“We need cultural chemotherapy to fight this cancer,” Senator Tim Scott said.
“Any student with a visa who calls for genocide should be deported.”
The only woman in the race, Nikki Haley, Trump’s former ambassador to the United Nations, has evoked fears of anti-Semitic attacks on US soil.
“As president I will change the official federal definition of anti-Semitism to include denying Israel’s right to exist,” said Haley, adding she would strip tax breaks from schools that do not combat anti-Semitism.
“College campuses are allowed to have free speech, but they are not free to spread hate that supports terrorism,” she said. “Federal law requires schools to combat anti-Semitism. We will give this law teeth and we will enforce it.”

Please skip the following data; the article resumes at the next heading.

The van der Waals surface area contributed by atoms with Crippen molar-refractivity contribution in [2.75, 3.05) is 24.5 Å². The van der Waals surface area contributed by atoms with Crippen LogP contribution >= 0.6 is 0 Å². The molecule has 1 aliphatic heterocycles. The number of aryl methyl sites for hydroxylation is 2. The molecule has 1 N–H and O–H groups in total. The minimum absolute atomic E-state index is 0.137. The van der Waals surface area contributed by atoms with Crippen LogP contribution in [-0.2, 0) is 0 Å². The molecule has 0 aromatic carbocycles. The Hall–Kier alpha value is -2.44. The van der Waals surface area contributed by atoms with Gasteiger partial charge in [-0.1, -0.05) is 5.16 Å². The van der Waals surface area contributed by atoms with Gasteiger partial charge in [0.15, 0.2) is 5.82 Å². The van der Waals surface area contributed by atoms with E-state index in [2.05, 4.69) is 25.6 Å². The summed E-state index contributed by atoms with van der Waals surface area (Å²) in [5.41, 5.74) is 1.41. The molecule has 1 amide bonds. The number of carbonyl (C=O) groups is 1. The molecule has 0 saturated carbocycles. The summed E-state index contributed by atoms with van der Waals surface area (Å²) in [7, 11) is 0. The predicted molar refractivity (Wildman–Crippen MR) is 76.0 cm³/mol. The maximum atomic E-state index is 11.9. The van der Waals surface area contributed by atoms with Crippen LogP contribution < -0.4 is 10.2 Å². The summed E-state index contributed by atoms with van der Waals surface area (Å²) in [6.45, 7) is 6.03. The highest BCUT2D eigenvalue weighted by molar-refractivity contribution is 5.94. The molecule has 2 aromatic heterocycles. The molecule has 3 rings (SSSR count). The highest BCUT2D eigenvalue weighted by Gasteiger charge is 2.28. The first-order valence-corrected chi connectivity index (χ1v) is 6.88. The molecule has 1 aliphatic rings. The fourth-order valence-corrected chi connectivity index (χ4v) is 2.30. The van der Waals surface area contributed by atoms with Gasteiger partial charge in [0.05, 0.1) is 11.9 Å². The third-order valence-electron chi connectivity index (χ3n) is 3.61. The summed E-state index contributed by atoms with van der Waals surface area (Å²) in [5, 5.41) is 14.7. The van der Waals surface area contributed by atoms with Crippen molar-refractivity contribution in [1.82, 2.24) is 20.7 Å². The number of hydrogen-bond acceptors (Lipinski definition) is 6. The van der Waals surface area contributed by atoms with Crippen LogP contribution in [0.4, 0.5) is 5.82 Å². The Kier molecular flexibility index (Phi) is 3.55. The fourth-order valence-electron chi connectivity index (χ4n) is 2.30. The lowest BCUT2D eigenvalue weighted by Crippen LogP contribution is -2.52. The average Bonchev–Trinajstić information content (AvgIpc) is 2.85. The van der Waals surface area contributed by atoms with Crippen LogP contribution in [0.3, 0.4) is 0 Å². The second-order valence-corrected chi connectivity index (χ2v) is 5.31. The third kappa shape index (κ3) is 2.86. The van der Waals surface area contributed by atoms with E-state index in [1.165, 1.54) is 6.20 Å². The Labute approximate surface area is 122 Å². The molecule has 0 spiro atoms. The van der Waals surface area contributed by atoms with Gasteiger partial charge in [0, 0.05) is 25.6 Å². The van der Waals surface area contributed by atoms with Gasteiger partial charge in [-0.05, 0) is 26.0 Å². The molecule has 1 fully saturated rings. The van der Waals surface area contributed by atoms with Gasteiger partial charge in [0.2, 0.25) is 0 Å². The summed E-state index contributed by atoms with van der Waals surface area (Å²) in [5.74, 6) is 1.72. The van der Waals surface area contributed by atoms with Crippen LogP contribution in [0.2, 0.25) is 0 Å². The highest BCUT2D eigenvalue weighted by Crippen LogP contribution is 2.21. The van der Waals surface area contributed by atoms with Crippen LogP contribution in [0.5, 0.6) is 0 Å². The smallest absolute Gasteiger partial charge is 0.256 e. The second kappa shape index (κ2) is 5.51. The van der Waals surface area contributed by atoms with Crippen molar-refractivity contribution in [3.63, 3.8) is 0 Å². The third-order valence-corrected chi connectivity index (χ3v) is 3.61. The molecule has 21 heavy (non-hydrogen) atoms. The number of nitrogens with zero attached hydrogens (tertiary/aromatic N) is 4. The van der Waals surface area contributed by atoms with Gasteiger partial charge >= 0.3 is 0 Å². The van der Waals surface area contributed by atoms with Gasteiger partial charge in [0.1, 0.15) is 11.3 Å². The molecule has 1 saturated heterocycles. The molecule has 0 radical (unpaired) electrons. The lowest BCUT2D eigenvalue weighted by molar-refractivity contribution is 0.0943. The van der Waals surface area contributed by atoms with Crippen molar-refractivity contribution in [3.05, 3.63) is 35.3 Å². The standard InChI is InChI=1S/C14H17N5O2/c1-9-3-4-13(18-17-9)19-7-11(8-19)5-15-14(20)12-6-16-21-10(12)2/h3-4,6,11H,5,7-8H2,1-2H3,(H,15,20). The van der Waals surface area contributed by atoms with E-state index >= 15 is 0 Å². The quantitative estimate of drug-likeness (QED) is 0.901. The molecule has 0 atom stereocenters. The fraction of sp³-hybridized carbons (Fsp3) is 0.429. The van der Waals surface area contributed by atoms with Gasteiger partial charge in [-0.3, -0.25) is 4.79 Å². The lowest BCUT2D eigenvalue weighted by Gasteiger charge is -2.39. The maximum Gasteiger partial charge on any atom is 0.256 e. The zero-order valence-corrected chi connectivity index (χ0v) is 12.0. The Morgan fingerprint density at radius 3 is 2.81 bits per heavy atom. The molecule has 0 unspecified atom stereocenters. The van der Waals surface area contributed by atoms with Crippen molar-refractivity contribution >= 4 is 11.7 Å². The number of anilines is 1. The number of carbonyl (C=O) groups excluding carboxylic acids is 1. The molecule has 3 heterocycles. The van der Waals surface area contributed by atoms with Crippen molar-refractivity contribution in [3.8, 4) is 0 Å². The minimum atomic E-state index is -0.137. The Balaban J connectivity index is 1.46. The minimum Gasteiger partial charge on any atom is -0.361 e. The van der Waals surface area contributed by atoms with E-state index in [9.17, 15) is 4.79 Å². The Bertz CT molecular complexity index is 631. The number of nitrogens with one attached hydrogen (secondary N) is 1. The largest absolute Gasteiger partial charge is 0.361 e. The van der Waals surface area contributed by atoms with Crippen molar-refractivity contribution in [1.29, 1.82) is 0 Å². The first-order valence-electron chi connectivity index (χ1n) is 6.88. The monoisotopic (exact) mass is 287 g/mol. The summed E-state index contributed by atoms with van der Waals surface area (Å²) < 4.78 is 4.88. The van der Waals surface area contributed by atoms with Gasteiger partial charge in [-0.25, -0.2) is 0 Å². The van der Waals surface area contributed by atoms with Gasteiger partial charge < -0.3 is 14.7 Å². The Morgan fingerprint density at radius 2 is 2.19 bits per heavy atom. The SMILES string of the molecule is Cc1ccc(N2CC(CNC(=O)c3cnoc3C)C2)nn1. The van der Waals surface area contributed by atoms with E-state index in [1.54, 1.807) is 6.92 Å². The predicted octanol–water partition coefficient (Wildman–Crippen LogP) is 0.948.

The organizers said the newly installed Republican speaker of the House of Representatives, Mike Johnson, and House Majority Leader Steve Scalize would address the gathering on Saturday night.
Former vice president Mike Pence surprised the gathering Saturday when he announced he was dropping out of the 2024 presidential race, becoming the first major candidate to suspend his campaign.
“It’s become clear to me: this is not my time,” he said. “After much prayer and consideration, I have decided to suspend my campaign for president.”
Support for Israel is a huge issue for both political parties in the United States, and a rare instance of foreign policy that matters at the ballot box, thanks in part to the large number of Jewish voters.
It is also a significant issue for evangelical Christians for whom the existence of a Jewish state is a key precondition for the hoped-for “second coming” of Jesus Christ.

Top court in Bangladesh scales back job quota system after deadly protests

Updated 43 min 2 sec ago

Top court in Bangladesh scales back job quota system after deadly protests